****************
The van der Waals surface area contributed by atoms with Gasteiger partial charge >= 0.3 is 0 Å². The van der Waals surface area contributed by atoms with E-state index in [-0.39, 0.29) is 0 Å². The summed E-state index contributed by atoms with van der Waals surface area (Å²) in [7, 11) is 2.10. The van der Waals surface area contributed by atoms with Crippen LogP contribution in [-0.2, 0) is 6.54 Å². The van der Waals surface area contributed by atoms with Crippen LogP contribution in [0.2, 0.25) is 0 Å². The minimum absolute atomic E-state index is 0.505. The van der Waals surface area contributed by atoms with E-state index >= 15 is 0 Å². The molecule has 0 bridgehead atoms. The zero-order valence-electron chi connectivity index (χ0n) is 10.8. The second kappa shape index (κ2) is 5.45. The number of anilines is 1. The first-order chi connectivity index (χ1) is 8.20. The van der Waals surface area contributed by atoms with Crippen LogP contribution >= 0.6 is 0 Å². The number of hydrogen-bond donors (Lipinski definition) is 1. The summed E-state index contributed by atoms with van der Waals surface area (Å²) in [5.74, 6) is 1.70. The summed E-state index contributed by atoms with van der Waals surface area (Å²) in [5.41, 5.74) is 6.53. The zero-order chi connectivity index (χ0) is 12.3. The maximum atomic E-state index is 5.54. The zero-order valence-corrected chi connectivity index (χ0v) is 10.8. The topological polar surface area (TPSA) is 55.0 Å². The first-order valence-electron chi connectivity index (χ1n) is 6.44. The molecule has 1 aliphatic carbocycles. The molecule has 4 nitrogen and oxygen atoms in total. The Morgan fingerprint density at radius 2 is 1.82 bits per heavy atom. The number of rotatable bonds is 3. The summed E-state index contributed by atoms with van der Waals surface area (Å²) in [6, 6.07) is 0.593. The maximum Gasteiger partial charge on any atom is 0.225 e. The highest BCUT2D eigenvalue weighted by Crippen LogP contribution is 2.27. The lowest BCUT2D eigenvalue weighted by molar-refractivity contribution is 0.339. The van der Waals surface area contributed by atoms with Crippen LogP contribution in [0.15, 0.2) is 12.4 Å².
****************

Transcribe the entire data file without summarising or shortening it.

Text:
The van der Waals surface area contributed by atoms with Gasteiger partial charge >= 0.3 is 0 Å². The van der Waals surface area contributed by atoms with E-state index in [-0.39, 0.29) is 0 Å². The summed E-state index contributed by atoms with van der Waals surface area (Å²) in [7, 11) is 2.10. The van der Waals surface area contributed by atoms with Crippen LogP contribution in [-0.2, 0) is 6.54 Å². The van der Waals surface area contributed by atoms with Crippen LogP contribution in [0.2, 0.25) is 0 Å². The minimum absolute atomic E-state index is 0.505. The van der Waals surface area contributed by atoms with E-state index >= 15 is 0 Å². The molecule has 0 bridgehead atoms. The zero-order valence-electron chi connectivity index (χ0n) is 10.8. The second kappa shape index (κ2) is 5.45. The number of anilines is 1. The first-order chi connectivity index (χ1) is 8.20. The van der Waals surface area contributed by atoms with Crippen LogP contribution >= 0.6 is 0 Å². The number of hydrogen-bond donors (Lipinski definition) is 1. The summed E-state index contributed by atoms with van der Waals surface area (Å²) in [5.74, 6) is 1.70. The summed E-state index contributed by atoms with van der Waals surface area (Å²) in [5.41, 5.74) is 6.53. The zero-order chi connectivity index (χ0) is 12.3. The maximum atomic E-state index is 5.54. The zero-order valence-corrected chi connectivity index (χ0v) is 10.8. The topological polar surface area (TPSA) is 55.0 Å². The first-order valence-electron chi connectivity index (χ1n) is 6.44. The molecule has 1 aliphatic carbocycles. The molecule has 4 nitrogen and oxygen atoms in total. The Morgan fingerprint density at radius 2 is 1.82 bits per heavy atom. The number of rotatable bonds is 3. The summed E-state index contributed by atoms with van der Waals surface area (Å²) in [6, 6.07) is 0.593. The maximum Gasteiger partial charge on any atom is 0.225 e. The highest BCUT2D eigenvalue weighted by Crippen LogP contribution is 2.27. The lowest BCUT2D eigenvalue weighted by molar-refractivity contribution is 0.339. The van der Waals surface area contributed by atoms with Crippen LogP contribution in [0.15, 0.2) is 12.4 Å².